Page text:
• Menopause. As if hot flashes weren’t bad enough, menopause is also one of the biggest contributors to brain fog. Historically, women in their late 40s and 50s complained of symptoms such as memory loss and forgetfulness only to have their concerns brushed aside. Recent research, however, has proven there’s a legitimate cognitive change that takes place during these frustrating years.

    WHAT’S THE DIFFERENCE BETWEEN BRAIN FOG AND DEMENTIA?

    The biggest difference between brain fog and dementia is how long it sticks around—oh, and that whole cognitive decline thing. Brain fog lasts no longer than a few weeks or months at the most, while symptoms of dementia don’t tend to let up.

    “In dementing illnesses, the severity and persistence of cognitive deficits typically differ from those of brain fog by orders of magnitude,” says Mady Hornig of Columbia University Medical Center’s Center for Infection and Immunity.

    A study of fibromyalgia patients with brain fog (a.k.a. fibrofog) discovered that despite having memory issues for more than 12 years longer than participants with Alzheimer’s, they showed no evidence of cognitive decline. Another difference, say researchers, is that patients with fibrofog can remember certain personal experiences when in a quiet, undistracted environment while Alzheimer’s patients cannot.

    A study of 200 women aged 45 to 55 found that those going through menopause have a different pattern of brain activity, which causes them to perform worse on memory tests. Turns out levels of estradiol (a type of estrogen produced in the ovaries) have an affect on the hippocampus (a region of our brain responsible for learning and memory). When these levels are lower, as they are during menopause, memory is one of the first things to go. The good news: Your memory should bounce back once menopause is over (all hail for small victories).

  • Sleep disorder or deprivation. We all know it’s hard to concentrate when we’re tired. Lack of sleep also can lead to heart disease, obesity, and diabetes.

    Another downfall associated with too few zzzs: loss of volume in the temporal lobe of our brains, says Bruce McEwan, head of the Harold and Margaret Milliken Hatch Laboratory of Neuroendocrinology at the Rockefeller University. Yep, our brains can shrink when we’re sleep-deprived. The result: memory problems, lack of focus and attention, irritability, and a feeling of walking around in a “fog.” Sound familiar? For tips on how to get a good night’s sleep tonight, read our post “Finally! A Sleep Routine That Works: 11 Steps to Better Shut-Eye.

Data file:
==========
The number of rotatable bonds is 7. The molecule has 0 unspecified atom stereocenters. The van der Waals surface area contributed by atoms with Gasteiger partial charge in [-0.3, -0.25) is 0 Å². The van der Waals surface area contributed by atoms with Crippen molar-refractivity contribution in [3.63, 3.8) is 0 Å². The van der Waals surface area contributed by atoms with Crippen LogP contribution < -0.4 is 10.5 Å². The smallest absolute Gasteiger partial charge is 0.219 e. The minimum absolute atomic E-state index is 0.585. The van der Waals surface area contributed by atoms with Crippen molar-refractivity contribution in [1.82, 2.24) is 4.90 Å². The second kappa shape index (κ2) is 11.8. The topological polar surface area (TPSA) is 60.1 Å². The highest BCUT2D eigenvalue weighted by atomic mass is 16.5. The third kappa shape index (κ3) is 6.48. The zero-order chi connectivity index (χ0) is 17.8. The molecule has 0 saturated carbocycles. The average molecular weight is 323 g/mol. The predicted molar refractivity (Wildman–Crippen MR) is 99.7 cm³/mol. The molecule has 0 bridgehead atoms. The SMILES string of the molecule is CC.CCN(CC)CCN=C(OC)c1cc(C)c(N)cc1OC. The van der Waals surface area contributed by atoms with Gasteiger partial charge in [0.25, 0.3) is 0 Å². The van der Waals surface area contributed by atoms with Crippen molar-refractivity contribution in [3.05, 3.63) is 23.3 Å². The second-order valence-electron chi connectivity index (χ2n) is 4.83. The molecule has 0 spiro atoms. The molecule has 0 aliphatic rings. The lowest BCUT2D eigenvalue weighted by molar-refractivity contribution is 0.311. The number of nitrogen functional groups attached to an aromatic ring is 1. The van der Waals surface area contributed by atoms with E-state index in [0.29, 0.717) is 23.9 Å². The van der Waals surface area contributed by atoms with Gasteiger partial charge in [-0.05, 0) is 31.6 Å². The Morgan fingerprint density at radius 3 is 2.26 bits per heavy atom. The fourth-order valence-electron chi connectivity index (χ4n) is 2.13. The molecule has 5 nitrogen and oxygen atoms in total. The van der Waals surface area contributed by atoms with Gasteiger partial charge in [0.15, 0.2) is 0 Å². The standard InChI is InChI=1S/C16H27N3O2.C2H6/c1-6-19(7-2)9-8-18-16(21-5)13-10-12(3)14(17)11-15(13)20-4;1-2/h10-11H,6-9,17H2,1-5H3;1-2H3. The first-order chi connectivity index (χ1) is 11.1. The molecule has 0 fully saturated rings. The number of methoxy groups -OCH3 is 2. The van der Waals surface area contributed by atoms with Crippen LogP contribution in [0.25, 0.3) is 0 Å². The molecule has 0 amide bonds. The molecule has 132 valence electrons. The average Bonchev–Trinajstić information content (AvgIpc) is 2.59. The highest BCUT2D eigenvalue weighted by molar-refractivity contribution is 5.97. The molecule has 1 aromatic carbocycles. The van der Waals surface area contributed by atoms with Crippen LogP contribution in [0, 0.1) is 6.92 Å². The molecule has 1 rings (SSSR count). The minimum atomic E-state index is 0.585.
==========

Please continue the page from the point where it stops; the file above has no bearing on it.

• Depression. As mentioned earlier, depression is a major contributor to brain fog. A study of cognitive function in women with depression and bipolar disorder found that both groups lagged behind healthy patients on cognitive functioning tests.

    The researchers also discovered that the women with mood disorders had different levels of brain activity (especially in the right posterior parietal cortex) than their healthier counterparts. The mood disorder groups also had trouble with working memories, which are responsible for problem solving and reasoning.

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  • Fibromyalgia. Brain fog is so common in patients with fibromyalgia that it’s been given a special name—fibrofog. The symptoms are the same as those experienced by brain fog and include fatigue, listlessness, confusion, difficulty concentrating, and short-term memory loss.

    “Patients with fibromyalgia (FM) syndrome often report a cluster of cognitive disorders that strongly interferes with their work and daily life,” claim researchers of an Italian study. Their investigation of 60 women (30 with fibromyalgia and 30 healthy subjects) proved impairments in attention, long-term memory, working memory, and “shifting and updating executive functions” in patients with fibromyalgia.

How Long Does Brain Fog Last?

As mentioned earlier, brain fog is not a short-term condition. Those who suffer from this disorder experience symptoms for anywhere between several days to several weeks or even months. If memory, attention, or focus issues extend beyond this time, the person may likely be suffering from a more serious ailment, including Alzheimer’s or dementia. It’s time to see a doctor for help.

How to Treat Brain Fog

If your brain fog isn’t tied to a medical disorder, you may be able to reduce symptoms by cutting out (or reducing) triggers such as sleep deprivation and stress, says Hornig. “When brain fog occurs in the context of a medical disorder, or if the problem is severe and persists without identifiable triggers, it is time to consult with one’s physician,” Hornig advises.